Australian investors, including self-managed superannuation fund (SMSF) members, are not looking beyond a handful of Australian shares, creating a concentration risk that could negatively impact retirement income, according to Pinnacle aShares.
The fund manager’s head Chris Meyer said few Australian investors were looking beyond the Australian Securities Exchange (ASX) and a basket of mainly bank shares, and this bias was on the biggest threats to investments.
“Australians have as much as 75% of their share portfolios in Australian shares while the ASX makes up only 3% of the size of global equity markets,” he said.
“This suggests an overweighting of more than 70% to local shares, compared to just under 30% for North Americans and just over 40% for UK investors.
“If you dig a little deeper into the stocks that make up the Australian red overweight bar, the results show a staggering overweighting towards a handful of shares, mainly the banks, adding to this concentration risk.”
Meyer noted that the top five Australian shares in SMSF portfolios were Commonwealth Bank (6% weighting in portfolios), BHP (5.1%), Westpac (5%), NAB (4.5%), and ANZ (4.3%).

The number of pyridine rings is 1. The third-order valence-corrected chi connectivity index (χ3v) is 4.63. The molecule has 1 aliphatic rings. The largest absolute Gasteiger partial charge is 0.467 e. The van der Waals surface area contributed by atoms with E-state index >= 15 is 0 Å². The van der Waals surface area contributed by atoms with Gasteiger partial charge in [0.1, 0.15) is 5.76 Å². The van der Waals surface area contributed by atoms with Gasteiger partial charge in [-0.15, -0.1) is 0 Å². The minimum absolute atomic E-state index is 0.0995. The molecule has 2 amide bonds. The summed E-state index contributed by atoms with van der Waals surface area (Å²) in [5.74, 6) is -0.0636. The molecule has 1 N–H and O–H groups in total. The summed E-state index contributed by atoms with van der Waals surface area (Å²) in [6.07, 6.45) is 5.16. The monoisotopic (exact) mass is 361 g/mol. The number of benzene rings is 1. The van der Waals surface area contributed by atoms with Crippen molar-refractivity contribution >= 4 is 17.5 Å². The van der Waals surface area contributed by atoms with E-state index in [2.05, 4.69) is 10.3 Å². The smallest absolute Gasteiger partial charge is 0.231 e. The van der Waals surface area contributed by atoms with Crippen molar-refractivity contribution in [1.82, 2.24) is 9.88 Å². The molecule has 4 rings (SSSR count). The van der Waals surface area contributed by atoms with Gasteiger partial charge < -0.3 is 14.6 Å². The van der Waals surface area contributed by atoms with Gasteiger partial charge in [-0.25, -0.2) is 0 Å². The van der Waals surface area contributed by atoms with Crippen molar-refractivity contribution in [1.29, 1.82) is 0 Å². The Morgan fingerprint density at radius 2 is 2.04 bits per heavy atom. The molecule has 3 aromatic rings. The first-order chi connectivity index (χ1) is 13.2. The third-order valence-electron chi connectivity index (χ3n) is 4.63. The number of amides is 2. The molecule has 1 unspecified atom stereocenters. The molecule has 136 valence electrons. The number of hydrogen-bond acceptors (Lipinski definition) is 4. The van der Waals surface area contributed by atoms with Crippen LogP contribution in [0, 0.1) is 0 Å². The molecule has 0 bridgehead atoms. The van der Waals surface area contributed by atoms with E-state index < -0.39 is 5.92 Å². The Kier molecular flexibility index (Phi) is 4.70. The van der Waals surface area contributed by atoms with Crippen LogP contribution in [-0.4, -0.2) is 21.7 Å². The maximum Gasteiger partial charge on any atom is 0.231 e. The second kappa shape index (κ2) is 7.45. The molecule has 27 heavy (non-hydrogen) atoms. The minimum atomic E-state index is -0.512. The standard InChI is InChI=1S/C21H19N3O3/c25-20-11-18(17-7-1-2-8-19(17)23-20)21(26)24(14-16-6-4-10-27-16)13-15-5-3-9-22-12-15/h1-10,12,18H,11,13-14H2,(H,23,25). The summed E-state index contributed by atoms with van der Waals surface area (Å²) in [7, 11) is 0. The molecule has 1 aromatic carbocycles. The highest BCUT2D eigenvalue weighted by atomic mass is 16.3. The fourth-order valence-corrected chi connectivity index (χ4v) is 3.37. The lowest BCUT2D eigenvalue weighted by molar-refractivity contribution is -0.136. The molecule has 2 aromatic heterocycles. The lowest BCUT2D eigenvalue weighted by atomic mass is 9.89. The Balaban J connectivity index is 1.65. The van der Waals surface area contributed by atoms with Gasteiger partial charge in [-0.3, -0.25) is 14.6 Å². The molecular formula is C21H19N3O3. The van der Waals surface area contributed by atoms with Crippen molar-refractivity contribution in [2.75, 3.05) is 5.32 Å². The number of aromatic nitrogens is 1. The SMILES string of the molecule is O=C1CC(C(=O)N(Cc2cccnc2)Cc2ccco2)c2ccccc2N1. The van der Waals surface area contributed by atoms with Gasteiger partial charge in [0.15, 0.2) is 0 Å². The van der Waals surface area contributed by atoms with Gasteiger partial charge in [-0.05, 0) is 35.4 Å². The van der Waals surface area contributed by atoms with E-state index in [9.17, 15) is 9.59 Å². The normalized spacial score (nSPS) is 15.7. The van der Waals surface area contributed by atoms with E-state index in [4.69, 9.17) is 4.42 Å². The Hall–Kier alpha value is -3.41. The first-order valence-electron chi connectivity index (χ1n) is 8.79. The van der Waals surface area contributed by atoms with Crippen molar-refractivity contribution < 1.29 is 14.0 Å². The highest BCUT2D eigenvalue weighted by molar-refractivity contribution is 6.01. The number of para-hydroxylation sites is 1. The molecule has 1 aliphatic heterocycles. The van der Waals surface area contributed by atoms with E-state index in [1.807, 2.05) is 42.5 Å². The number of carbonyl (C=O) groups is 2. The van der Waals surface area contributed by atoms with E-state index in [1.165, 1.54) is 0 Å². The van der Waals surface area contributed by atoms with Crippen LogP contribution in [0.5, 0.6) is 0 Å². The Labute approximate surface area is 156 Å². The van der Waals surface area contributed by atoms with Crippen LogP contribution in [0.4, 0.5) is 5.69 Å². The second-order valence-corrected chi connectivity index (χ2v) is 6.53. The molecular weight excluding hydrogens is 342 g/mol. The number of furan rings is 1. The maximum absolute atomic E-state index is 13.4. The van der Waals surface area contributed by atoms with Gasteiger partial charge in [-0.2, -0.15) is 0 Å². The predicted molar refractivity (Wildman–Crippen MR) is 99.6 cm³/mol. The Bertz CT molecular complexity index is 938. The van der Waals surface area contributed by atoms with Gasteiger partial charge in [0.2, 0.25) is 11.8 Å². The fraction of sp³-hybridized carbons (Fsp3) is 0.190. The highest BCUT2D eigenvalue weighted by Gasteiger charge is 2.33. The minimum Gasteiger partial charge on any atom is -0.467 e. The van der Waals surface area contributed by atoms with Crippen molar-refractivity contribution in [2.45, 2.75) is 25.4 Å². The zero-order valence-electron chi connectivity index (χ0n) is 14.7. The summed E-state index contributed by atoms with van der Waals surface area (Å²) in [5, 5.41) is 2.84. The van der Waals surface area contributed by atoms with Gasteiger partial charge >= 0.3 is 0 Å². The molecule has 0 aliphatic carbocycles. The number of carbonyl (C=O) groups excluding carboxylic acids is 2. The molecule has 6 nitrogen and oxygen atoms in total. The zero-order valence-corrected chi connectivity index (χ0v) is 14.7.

“While these bank stocks and particularly BHP have produced good yield for investors over the past few years, investors should not ignore the single sector risk they are taking,” Meyer said.
“For the banking sector, the Financial Services Royal Commission that came to an end earlier this year should have been a wake-up call. Furthermore, after an extraordinary year of dividends, BHP warned of significant economic headwinds in its recent annual results.”
Meyer said SMSF members needed to remind themselves of the narrow sector and country risk they were taking.
He believed that investing myths were the cause of the concentration risk which were:
- International equities had low dividend – high dividend paying securities exists which good investors and analysts should be able to identify;
- Currency hedging could dilute income – investors should be able to manage the FX income to the underlying securities; and
- Asset class selection was the biggest driver of returns – a combination of equities and bonds could provide a lower risk portfolio compared to an equities only portfolio.